Highlight Cells & Rows in Seaborn Heatmap

In this tutorial, you’ll learn how to highlight cells, and rows in Seaborn heatmaps.

These methods are invaluable for confirming particular aspects of your data, be it outliers, critical thresholds, or specific categories.

Highlight Based on Threshold Values

First, let’s import the necessary libraries and create a sample dataset. For this example, we’re using a dataset that represents metrics like call duration, data usage, and customer satisfaction scores for a telecom company.

```import seaborn as sns
import pandas as pd
import numpy as np
np.random.seed(0)
data = np.random.rand(10, 3)
columns = ['Call Duration', 'Data Usage', 'Satisfaction Score']
df = pd.DataFrame(data, columns=columns)
print(df)
```

Output:

```   Call Duration  Data Usage  Satisfaction Score
0       0.548814    0.715189            0.602763
1       0.544883    0.423655            0.645894
2       0.437587    0.891773            0.963663
3       0.383442    0.791725            0.528895
4       0.568045    0.925597            0.071036
5       0.087129    0.020218            0.832620
6       0.778157    0.870012            0.978618
7       0.799159    0.461479            0.780529
8       0.118274    0.639921            0.143353
9       0.944669    0.521848            0.414662```

Next, let’s create a heatmap and highlight cells where values exceed a certain threshold. For instance, we want to highlight cells where values are greater than 0.7.

```import matplotlib.pyplot as plt
threshold = 0.7
plt.figure(figsize=(8, 6))
plt.show()
```

Output:

Highlight Cells with Lowest or Highest Value

Continuing from our previous example with the telecom dataset, we will first find the minimum and maximum values in the DataFrame. Then, we’ll create a mask to highlight these values in the heatmap.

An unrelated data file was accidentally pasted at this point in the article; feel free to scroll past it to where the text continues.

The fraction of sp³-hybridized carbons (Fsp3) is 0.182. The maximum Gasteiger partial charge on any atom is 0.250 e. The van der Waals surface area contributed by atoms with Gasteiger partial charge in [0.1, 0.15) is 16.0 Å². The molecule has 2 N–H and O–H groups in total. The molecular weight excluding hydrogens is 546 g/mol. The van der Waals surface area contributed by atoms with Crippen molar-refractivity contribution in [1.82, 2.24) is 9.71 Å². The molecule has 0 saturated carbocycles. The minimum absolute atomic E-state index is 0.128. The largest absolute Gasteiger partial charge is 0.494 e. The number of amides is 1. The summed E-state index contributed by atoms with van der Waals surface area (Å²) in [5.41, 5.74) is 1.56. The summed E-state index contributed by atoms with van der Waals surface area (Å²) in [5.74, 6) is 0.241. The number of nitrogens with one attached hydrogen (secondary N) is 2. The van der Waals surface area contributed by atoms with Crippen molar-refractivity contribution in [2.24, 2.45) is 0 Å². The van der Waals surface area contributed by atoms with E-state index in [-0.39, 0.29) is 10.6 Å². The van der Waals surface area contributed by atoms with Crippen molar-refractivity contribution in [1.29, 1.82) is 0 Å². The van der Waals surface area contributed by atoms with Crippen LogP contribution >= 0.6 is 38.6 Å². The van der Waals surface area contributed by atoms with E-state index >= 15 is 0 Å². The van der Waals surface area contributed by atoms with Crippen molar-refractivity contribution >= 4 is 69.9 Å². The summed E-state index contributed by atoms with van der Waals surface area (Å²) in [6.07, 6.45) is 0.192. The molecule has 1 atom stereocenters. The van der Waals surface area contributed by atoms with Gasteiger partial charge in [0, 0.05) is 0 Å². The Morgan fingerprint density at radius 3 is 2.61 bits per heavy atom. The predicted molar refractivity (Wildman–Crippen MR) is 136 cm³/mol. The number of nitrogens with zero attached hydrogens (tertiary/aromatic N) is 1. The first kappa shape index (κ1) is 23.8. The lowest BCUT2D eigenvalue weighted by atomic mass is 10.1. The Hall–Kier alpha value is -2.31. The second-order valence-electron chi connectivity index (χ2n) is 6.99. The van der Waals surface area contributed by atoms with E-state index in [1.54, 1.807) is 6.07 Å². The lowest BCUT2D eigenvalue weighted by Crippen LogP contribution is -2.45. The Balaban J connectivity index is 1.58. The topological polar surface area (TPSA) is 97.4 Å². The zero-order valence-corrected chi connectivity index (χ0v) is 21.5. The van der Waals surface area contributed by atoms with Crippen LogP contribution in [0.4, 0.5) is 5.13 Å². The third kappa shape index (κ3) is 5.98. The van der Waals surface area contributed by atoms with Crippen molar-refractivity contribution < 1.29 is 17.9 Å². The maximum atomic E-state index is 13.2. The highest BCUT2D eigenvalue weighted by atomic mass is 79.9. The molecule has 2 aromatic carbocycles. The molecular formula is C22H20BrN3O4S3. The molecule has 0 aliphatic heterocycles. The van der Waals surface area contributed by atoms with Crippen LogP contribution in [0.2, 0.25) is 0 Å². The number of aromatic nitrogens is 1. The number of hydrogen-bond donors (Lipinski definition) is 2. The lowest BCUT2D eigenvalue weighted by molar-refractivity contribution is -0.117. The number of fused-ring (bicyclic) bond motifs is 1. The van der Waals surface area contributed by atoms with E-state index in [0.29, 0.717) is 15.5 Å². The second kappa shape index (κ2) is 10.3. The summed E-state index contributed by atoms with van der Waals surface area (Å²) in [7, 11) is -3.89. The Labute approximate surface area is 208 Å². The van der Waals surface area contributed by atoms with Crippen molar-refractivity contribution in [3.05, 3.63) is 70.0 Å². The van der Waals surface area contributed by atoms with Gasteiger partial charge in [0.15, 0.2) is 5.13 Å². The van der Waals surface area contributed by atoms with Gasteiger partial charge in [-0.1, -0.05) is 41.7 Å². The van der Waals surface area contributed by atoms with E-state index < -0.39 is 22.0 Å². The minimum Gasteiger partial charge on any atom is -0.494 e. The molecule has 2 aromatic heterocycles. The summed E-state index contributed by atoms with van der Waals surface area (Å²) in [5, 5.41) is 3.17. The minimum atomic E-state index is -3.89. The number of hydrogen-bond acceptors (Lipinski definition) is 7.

```# Finding the minimum and maximum values
min_val = df.min().min()
max_val = df.max().max()

# Creating masks for the min and max values

```

Now, let’s plot the heatmap and apply our combined mask to highlight the cells with the lowest and highest values.

```# Plotting the heatmap
plt.figure(figsize=(8, 6))
plt.show()
```

Output:

Conditional Highlighting Using Custom Functions

First, let’s define a custom function that will determine our highlighting criteria. For instance, suppose we want to highlight cells where the call duration is unusually long and the satisfaction score is low.

```def highlight_criteria(cell_value, max_duration, low_satisfaction):
if cell_value > max_duration or cell_value < low_satisfaction:
return True
return False

# Applying the custom function to create a mask
mask = df.map(lambda x: highlight_criteria(x, 0.8, 0.2))
```

A mask is created based on the custom function, where cells are marked for highlighting if the call duration is greater than 0.8 or the satisfaction score is less than 0.2.

Now, let’s apply this mask to our heatmap to visualize the results.

```# Plotting the heatmap with conditional highlighting
plt.figure(figsize=(8, 6))
plt.show()
```

Output:

The `mask` is applied inversely (`~mask`) to ensure that only the specified cells are emphasized.

Highlight Entire Row

Assuming we want to highlight rows based on a specific condition, such as rows where the average value across all metrics exceeds a certain threshold, we’ll first calculate these averages and then create a row-wise mask.

```row_avg = df.mean(axis=1)
avg_threshold = 0.7
```

A boolean mask, `row_mask`, is generated where each row is marked `True` if its average is greater than 0.7, otherwise `False`.

This mask is aligned for row-wise application in the heatmap.

Now, let’s apply this row mask to our heatmap to highlight the entire rows that meet our condition.

```plt.figure(figsize=(8, 6))